Health Partners Plans, Keystone First, Resources for Human Development, Inc. (RHD) and Temple University Hospital today announced their collaborative pilot program aimed directly at improving the health of homeless patients by providing them with housing subsidies and support services. Between April and October 2020, the “Housing Smart” program enrolled 25 high healthcare utilizers with instances of avoidable emergency department or inpatient admissions. Priority was given to participants with opioid use disorder (OUD) and persistent mental illness with co-occurring physical health conditions.
The program has thus far seen a significant decrease in emergency department utilization and inpatient admissions for the 25 enrollees. Among the cohort, when comparing average monthly volume of utilization data from one-year pre-housed to the average monthly volume of utilization data of move-in date onward, there has been a 75% decrease in emergency department visits, 79% decrease in inpatient admissions, 77% decrease in admissions for observation and 50% increase in outpatient appointments.
As part of the program, Temple University Hospital worked with Health Partners Plans (HPP) and Keystone First to identify the participating patients who are members of the health plans. RHD then engaged with the participants to connect them with housing and other non-clinical services that are significant determinants to health outcomes.
RHD staff members carry out the community-based work for the program. That work consists of three core areas: Peer Support Services, Care Coordination, and Housing Support Services. They focus on engaging and providing guidance to participants, all of whom have experienced homelessness and may be in crisis. Staff also supports linkages to additional services, including treatment for opioid use disorder and behavioral health issues. The team provides global care coordination focused on supporting clinical and non-clinical needs while facilitating transitions to new housing placements. As this program enters year 2, the team is focusing on opportunities for employment and training that will help with sustaining housing and broadening life enhancing opportunities.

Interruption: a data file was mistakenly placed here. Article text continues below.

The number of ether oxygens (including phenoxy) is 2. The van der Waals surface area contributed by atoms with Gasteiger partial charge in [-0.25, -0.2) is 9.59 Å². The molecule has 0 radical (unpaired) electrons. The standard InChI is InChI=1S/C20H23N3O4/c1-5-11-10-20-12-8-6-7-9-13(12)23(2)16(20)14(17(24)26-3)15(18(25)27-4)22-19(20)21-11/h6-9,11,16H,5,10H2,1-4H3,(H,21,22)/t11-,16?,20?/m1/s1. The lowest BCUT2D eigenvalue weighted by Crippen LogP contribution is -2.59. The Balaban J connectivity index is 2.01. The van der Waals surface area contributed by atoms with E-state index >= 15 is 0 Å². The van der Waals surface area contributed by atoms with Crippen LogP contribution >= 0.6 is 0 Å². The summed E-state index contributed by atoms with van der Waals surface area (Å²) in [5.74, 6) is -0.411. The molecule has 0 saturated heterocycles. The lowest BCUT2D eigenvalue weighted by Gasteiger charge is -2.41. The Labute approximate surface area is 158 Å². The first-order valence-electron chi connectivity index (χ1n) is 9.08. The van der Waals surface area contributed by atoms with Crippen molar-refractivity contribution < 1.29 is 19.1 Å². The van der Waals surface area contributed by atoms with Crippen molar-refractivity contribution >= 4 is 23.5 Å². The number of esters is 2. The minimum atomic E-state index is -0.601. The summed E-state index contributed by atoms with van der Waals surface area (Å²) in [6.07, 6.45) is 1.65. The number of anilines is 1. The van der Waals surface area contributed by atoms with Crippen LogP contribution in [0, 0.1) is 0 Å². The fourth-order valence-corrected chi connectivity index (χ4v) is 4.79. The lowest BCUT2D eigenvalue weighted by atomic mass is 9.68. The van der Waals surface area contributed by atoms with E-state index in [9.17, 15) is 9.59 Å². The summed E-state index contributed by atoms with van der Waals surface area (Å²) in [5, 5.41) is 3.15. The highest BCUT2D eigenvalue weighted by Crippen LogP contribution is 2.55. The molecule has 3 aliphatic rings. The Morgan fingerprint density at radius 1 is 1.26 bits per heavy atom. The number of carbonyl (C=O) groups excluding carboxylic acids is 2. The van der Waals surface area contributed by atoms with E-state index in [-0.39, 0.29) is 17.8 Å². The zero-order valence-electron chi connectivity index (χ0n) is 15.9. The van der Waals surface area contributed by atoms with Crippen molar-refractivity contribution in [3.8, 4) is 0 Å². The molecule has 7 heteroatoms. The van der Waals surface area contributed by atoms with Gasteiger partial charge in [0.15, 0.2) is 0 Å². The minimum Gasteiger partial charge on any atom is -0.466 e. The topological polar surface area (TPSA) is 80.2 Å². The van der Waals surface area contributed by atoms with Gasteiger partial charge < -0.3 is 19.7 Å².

“For many of our patients, improving their overall health first requires addressing the social determinants of health, and housing is the second most impactful social determinant of health after food security,” said Steven R. Carson, MHA, BSN, RN, Senior Vice President of Population Health for Temple University Health System. “By engaging these patients in such a novel program, our goal is to help them bring meaningful and lasting health improvement to their lives. If the program is successful in proving this concept, we hope to expand it in the future.”
Dr. Howard Lu, Chief Clinical Officer, Health Partners Plans:
“In a city like Philadelphia, creating and sustaining partnerships is critical to serving health plan members with complex needs. Offering our members housing resources is much needed to impact their overall health and well-being. Partnering with entities that can provide housing, behavioral health and non-clinical support in coordination with other organizations can truly impact population health in our region and make long-lasting positive change in our shared membership. Health Partners Plans is excited to be a part of the Housing Smart Program.”
Keystone First Quote:
Dr. Lily Higgins, Market Chief Medical Officer, Keystone First:
“To provide high-quality service to our members, we need to be creative and collaborative. Housing Smart is both; it seeks to work across systems in an effort to engage hard-to reach, and at risk, members with individualized support and supportive housing. We are encouraged by the prospect of improving the health – and overall well-being – of our members through this innovative approach.”
“We’re excited to bring this new approach to Philadelphia,” said RHD CEO Marco Giordano. “As we celebrate 50 years of service, RHD is proud to be part of another innovative collaboration that provides life-changing services to Philadelphia’s most vulnerable populations and takes trauma-informed care to the next level.”